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Social Security Benefits for early retirement

Posted by Andrew Chan  March 1, 2010 04:30 PM

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If I start receiving my social security benefit at age 62 and continue to work, I understand that there will be an offset over a certain threshold. If I only work for two years, not reaching FRA, will my social security be fully restored, with no offset?

In general, the total value of your Social Security retirement benefits are estimated to be the same whether or not you elect to receive your Social Security retirement benefits before or at your full retirement age (FRA) assuming that you live to an average age. Therefore, if you elect to start your Social Security retirement benefits before you reach your FRA, the amount of your monthly benefits will be permanently reduced to reflect the fact that you will receive retirement benefits for a longer period of time than you would if you had waited until your FRA.

This reduction is permanent and is calculated based on how early - before your FRA, you begin to receive benefits. In some cases, this reduction can be as much as 30 percent of the amount you would receive if you wait until your FRA. You can start receiving your Social Security retirement benefits as early as age 62.

In addition to receiving a permanently reduced retirement benefit for early retirement, anyone who receives retirement benefits before their FRA is subject to the following earnings tests:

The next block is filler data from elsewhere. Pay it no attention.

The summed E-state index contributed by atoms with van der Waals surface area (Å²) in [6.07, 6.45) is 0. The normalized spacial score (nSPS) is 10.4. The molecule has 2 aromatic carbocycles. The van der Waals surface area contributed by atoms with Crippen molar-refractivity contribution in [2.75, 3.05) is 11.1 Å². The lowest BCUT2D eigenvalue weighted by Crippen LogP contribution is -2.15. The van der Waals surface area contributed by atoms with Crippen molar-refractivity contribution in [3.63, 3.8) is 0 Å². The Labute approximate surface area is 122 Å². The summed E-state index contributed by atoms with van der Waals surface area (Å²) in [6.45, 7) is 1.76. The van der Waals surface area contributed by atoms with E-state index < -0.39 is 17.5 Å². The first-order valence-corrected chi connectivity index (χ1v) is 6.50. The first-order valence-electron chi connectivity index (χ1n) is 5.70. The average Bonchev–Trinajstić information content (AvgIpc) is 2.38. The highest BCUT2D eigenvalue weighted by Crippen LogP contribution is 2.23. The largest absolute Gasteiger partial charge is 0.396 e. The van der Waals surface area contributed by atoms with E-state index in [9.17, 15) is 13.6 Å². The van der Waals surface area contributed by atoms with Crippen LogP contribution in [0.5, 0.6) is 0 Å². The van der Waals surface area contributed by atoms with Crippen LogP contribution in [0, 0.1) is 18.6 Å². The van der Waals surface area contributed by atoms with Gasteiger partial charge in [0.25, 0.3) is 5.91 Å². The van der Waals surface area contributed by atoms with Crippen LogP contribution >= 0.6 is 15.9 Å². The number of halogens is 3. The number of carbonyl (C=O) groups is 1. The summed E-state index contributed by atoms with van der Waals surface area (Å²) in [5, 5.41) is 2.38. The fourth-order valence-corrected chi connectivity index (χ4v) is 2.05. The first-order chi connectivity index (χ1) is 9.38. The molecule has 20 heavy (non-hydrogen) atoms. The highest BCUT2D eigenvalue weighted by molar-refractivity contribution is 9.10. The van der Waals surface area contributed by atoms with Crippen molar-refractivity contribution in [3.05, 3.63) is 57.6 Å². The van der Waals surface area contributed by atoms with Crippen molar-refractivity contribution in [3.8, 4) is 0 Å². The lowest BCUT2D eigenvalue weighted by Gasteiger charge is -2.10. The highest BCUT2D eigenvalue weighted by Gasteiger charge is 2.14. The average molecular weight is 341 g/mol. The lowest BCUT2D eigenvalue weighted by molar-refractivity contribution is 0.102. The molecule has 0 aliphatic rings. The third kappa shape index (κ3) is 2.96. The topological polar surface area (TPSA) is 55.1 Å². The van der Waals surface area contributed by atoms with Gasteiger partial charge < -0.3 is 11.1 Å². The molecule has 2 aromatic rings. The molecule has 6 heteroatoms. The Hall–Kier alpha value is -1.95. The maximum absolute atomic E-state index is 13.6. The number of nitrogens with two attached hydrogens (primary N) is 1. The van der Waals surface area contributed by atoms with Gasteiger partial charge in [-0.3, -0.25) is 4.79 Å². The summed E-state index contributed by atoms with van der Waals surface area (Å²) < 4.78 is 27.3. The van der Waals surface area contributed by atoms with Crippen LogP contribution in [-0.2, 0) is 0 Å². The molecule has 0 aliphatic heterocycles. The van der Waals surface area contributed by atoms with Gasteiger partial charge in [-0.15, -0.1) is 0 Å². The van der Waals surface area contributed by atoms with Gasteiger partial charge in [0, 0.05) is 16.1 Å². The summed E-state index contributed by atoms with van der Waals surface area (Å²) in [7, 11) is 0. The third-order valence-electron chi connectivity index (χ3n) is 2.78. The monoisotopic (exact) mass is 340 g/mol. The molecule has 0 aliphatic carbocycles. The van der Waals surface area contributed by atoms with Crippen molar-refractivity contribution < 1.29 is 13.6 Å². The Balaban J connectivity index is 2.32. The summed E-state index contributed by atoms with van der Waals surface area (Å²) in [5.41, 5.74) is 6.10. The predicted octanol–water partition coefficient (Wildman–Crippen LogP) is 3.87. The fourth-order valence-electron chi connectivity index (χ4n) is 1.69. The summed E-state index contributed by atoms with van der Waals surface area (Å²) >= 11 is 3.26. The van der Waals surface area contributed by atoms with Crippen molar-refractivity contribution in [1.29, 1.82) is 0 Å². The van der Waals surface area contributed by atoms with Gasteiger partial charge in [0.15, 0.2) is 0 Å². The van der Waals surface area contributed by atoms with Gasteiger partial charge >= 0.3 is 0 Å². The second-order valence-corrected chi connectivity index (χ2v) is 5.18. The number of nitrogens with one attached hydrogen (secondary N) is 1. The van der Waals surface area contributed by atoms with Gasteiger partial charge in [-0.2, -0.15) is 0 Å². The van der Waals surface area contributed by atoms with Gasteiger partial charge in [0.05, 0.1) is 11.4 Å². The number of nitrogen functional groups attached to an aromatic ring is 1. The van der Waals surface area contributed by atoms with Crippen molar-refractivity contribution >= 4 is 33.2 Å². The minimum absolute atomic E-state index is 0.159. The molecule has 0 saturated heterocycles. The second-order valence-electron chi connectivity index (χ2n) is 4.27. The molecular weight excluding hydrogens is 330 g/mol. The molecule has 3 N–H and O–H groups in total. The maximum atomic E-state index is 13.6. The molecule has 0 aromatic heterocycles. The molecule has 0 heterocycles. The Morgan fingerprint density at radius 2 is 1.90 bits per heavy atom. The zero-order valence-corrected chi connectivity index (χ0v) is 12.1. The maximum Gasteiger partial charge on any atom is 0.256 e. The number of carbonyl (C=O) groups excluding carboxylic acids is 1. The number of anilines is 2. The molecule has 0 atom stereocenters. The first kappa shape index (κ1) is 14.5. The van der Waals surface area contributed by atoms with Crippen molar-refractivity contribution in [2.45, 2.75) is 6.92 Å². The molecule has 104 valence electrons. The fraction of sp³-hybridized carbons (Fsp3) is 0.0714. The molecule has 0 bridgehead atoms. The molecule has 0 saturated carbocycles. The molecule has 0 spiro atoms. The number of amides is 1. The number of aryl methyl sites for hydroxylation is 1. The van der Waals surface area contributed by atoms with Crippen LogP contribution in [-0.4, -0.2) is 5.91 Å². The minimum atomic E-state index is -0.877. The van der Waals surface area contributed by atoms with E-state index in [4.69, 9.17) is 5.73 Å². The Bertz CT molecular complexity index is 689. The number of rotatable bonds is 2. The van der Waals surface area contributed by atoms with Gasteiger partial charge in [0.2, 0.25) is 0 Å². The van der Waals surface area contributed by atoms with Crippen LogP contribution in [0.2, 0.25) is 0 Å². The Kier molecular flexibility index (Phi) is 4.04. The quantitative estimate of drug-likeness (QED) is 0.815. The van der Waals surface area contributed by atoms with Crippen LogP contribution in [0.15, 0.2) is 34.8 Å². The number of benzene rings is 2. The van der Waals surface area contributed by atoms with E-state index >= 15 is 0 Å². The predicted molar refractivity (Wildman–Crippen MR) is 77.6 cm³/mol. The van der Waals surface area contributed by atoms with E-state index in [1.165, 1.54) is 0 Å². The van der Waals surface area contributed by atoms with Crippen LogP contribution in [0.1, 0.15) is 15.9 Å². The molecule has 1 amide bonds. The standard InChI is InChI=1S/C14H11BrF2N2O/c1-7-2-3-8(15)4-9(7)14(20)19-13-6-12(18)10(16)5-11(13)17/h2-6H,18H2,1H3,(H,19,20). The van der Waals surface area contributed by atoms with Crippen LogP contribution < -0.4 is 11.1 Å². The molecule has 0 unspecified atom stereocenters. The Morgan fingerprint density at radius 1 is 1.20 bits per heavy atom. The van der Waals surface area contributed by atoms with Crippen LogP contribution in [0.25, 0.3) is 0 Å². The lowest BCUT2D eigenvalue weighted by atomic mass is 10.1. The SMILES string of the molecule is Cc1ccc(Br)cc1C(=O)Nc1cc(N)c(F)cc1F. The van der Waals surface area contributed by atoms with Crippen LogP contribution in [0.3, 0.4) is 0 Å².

• If you are under your FRA throughout 2010, your permanently reduced benefits will be further reduced by $1 for every $2 earned above the $14,160 limit.
  • If you will reach your FRA in 2010, your permanently reduced benefits will be reduced by $1 for every $3 earned above the $37,680 limit. This applies to the months in 2010 before you reach your FRA.
  • Beginning with the month in which you reach your FRA, you will no longer be subject to an earning test.
Any reductions in your retirement benefits due to the earning test will be added back to your benefits once you reach your FRA. However, reductions in your benefits due to early retirement (i.e., taking retirement benefits before your FRA) are not generally restored once you reach your FRA.

For more information, visit the Social Security Administration's web site at www.ssa.gov.
This blog is not written or edited by Boston.com or the Boston Globe.
The author is solely responsible for the content.

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